Ballesteros had to hold off Nick Price, Nick Faldo and an early,

brief charge by a young American named Fred Couples.

Price and Faldo were tied going into the final round, but

Ballesteros quickly made up the two-shot deficit as Faldo faltered.

The turning point again came on the 16th hole. Ballesteros drilled

a 1-iron into the fairway, and then followed with a 9-iron that

settled 3 inches from the cup for a birdie that broke the tie. He

closed with a 65, effectively clinching the win with a pitch that

stopped a foot from the cup.

3. JACKLIN WINS FOR THE HOME CROWD

It had been 18 years since a player from Great Britain and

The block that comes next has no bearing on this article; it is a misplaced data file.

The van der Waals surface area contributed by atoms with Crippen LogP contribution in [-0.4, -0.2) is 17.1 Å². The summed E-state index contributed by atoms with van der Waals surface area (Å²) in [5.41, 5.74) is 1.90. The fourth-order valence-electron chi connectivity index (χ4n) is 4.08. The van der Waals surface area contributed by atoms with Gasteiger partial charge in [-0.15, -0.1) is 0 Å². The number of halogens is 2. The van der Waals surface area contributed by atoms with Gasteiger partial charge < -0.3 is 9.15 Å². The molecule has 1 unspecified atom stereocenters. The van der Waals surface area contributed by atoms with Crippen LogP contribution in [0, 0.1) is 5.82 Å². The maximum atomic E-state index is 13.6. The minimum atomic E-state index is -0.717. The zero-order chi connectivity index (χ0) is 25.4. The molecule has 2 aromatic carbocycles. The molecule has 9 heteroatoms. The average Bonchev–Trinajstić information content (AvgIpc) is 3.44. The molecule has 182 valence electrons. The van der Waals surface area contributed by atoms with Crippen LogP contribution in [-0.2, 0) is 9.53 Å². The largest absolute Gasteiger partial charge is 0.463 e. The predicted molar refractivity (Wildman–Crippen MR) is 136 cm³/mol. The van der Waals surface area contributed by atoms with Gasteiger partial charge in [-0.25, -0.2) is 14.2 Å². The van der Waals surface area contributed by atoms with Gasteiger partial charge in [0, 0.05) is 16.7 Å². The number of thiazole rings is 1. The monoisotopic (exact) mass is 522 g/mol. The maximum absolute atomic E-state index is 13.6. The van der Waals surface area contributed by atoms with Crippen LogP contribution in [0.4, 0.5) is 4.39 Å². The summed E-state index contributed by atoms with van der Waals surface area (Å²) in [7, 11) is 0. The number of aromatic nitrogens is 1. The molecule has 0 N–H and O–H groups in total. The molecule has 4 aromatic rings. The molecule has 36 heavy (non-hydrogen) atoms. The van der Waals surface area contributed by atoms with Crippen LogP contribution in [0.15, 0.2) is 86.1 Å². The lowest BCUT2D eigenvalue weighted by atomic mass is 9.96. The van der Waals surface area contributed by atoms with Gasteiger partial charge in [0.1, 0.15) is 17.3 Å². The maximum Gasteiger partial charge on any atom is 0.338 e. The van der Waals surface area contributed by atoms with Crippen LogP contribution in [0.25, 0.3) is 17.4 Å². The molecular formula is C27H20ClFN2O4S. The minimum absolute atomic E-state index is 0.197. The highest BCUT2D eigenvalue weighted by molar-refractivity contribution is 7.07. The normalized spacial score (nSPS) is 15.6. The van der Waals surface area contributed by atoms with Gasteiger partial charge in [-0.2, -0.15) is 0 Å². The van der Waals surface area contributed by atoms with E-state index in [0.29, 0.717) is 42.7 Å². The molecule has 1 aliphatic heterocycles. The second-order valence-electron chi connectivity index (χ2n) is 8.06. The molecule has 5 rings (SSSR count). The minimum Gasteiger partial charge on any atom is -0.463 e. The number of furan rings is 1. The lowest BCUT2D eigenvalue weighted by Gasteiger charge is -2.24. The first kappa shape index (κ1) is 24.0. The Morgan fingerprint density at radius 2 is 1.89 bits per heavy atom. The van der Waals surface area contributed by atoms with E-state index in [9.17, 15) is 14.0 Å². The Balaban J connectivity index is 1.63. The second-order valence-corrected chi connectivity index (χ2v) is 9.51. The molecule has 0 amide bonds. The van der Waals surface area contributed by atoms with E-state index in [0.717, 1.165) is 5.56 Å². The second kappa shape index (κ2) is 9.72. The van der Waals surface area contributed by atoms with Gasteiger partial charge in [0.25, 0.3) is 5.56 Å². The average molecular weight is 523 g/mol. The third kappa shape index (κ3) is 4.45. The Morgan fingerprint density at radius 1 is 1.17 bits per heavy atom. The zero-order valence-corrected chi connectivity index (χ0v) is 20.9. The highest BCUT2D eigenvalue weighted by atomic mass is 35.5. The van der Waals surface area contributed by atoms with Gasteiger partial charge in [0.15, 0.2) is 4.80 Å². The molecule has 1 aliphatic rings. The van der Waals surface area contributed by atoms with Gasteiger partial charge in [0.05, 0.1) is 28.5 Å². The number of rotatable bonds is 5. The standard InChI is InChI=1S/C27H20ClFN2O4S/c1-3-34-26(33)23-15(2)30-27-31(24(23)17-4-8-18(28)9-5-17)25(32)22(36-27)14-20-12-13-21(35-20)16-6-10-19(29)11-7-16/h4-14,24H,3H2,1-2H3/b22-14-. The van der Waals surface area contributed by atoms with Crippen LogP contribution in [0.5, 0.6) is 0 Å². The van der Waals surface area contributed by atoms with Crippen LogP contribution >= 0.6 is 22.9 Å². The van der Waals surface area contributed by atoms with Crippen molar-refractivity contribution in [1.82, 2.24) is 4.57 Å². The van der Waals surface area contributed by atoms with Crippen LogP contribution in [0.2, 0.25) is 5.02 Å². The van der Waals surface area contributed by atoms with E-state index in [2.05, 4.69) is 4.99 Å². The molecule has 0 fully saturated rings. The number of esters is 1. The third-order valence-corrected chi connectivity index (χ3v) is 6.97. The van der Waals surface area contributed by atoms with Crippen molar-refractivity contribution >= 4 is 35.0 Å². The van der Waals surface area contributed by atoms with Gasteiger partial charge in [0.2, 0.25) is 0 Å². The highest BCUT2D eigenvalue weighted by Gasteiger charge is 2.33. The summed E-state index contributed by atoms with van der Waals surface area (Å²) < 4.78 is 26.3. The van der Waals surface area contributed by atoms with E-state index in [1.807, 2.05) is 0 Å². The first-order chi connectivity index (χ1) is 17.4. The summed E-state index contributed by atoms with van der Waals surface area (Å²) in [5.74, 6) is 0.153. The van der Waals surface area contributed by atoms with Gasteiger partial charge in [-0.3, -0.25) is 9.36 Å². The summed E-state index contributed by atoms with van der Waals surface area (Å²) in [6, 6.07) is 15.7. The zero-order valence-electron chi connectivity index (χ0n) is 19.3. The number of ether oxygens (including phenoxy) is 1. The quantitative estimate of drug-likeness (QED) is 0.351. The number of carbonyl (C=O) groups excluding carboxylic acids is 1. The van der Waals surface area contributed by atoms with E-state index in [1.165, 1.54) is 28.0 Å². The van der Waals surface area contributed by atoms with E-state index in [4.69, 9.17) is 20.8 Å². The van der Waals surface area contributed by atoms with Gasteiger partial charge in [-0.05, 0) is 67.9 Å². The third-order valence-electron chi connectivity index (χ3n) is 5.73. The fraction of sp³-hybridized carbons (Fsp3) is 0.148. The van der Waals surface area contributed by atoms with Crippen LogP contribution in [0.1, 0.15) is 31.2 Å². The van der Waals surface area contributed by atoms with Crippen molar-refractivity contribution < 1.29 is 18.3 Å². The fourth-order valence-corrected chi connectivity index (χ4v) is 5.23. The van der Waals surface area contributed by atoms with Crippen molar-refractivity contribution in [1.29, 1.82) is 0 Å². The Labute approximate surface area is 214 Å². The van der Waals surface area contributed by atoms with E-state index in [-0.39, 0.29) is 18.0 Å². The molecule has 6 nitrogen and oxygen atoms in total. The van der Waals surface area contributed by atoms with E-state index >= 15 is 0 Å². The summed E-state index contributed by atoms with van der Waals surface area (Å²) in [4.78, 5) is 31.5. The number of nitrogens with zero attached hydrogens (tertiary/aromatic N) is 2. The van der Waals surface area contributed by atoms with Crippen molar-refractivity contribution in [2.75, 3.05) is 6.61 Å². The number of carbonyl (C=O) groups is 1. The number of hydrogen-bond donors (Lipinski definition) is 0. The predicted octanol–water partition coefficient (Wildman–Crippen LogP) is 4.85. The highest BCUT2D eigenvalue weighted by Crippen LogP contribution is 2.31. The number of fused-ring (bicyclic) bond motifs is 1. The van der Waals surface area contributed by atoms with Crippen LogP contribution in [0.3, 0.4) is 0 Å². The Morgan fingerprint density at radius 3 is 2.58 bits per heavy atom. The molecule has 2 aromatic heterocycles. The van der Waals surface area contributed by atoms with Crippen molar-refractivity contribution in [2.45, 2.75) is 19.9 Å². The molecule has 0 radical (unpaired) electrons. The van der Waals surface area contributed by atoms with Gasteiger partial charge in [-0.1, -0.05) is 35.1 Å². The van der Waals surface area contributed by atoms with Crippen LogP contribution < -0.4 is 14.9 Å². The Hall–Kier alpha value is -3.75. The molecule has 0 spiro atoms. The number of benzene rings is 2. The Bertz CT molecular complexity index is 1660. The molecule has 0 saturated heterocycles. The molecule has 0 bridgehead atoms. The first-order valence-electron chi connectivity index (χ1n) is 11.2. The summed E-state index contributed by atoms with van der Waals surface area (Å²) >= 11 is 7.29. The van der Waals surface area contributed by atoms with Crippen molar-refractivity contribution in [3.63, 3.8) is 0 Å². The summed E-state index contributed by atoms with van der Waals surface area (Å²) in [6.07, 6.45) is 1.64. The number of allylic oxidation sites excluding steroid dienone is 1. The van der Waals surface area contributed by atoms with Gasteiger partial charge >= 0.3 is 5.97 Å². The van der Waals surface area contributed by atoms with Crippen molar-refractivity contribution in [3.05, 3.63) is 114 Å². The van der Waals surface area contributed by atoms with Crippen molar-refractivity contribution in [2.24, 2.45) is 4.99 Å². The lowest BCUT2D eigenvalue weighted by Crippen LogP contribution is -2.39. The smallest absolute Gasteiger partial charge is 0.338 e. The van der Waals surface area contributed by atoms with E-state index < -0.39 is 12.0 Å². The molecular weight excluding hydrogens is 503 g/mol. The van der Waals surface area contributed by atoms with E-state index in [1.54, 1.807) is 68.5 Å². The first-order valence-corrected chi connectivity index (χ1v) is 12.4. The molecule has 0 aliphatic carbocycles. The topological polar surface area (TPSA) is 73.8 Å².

Ireland had won the Open Championship, when Max Faulkner posed with

the claret jug at Royal Portrush, the only Open held in Northern

Ireland. To find the last English-born player to win an Open in

England, go back to 1938 with Reg Whitcombe at Royal St.

George’s.

Tony Jacklin became a national sporting hero at Royal Lytham

& St. Annes in 1969, and sparked a revival among British

youth.

Much like the performance of Bob Charles in 1963, Jacklin was

spectacular with the shortest club in the bag. He three-putted only

once in four days, and he never made worse than a bogey.

Charles was poised for a repeat at Lytham until a 75 in the

third round, with Jack taking charge with a 70 to build a two-shot

lead. Jacklin closed with a 72 for a two-shot win, and about the